Ferment Nutrients

The additives that proved so successful this year:

10 gal. water, warm
25 lbs. sugar
115 g tartaric acid
80 g yeast nutrient
40 g diamonium phosphate (DAP)
05 g calcium citrate

Makes 12 gal total or scale as needed. Water temperature between 70F and 90F will make the yeast feel welcome and helps the sugar dissolve. Yeast nutrient is nutritional yeast, the same as that sold for humans at the grocery store. Diamonium phosphate is a nitrogen fertilizer. Some yeasts need more than others but a little extra is better than not enough. The tartaric acid could be another acid, even lemon juice or an acid blend. Yeast is happy in an acidic environment and most bacteria are not. If for red wine the acid addition would be 230 g to give the correct acidity in the finished beverage. Calcium is needed for yeast reproduction. If the water has less than 15 ppm calcium you need to add some. You can also use calcium carbonate (shells, antacid) or calcium sulfate (plaster of paris).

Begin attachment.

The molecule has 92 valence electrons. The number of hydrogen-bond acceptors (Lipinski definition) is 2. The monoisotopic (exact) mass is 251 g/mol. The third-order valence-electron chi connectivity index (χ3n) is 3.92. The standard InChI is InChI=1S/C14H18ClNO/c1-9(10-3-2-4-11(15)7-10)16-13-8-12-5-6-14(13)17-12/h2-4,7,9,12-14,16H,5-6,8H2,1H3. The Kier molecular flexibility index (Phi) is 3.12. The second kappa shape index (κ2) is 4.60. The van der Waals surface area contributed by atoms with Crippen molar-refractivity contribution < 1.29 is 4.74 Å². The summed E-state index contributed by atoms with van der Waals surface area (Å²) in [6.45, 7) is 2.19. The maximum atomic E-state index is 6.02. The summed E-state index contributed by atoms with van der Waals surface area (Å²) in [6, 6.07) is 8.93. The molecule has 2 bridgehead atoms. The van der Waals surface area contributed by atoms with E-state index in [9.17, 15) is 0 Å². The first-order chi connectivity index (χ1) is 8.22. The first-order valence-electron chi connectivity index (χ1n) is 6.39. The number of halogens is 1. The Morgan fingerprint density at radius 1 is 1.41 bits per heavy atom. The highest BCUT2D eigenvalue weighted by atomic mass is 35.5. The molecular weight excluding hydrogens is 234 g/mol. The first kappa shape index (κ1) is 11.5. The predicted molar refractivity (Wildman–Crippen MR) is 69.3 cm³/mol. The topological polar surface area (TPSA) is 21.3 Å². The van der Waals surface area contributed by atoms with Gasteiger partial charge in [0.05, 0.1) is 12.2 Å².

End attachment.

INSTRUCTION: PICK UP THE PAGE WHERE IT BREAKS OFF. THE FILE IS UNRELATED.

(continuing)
General formula in grams per liter:
1000 water
300 sugar
3 tartaric acid (6 for wine)
2 yeast nutrient
.1 calcium citrate

Makes 1.2 liter


3 Comments so far

  1. Ziraud November 22nd, 2007 10:56 am

    One thing to add, and that’s that the yeast nutrient we use is “Superfood” which, according to its maker, contains DAP, yeast extract, yeast hulls, potassium, magnesium, manganese, zinc (as well as other trace minerals, and a vitamin mix including thiamine, biotin and pantothenic acid.

    So it’s a little different than what you’d buy in the grocery store — though that’s not to say that what you’d buy in the store wouldn’t also work.

  2. geowehn November 23rd, 2007 9:22 am

    I used store bought yeast nutritional dietary supplement.

  3. Ziraud November 23rd, 2007 11:53 am

    I should also clarify that G’s post isn’t about what we did with our main ferments (the Cab Sauv, Franc and Merlot), but with our secondaries – in particular our piquette (code-named Pinto), which arose from the cake of our Cab Sauv press.

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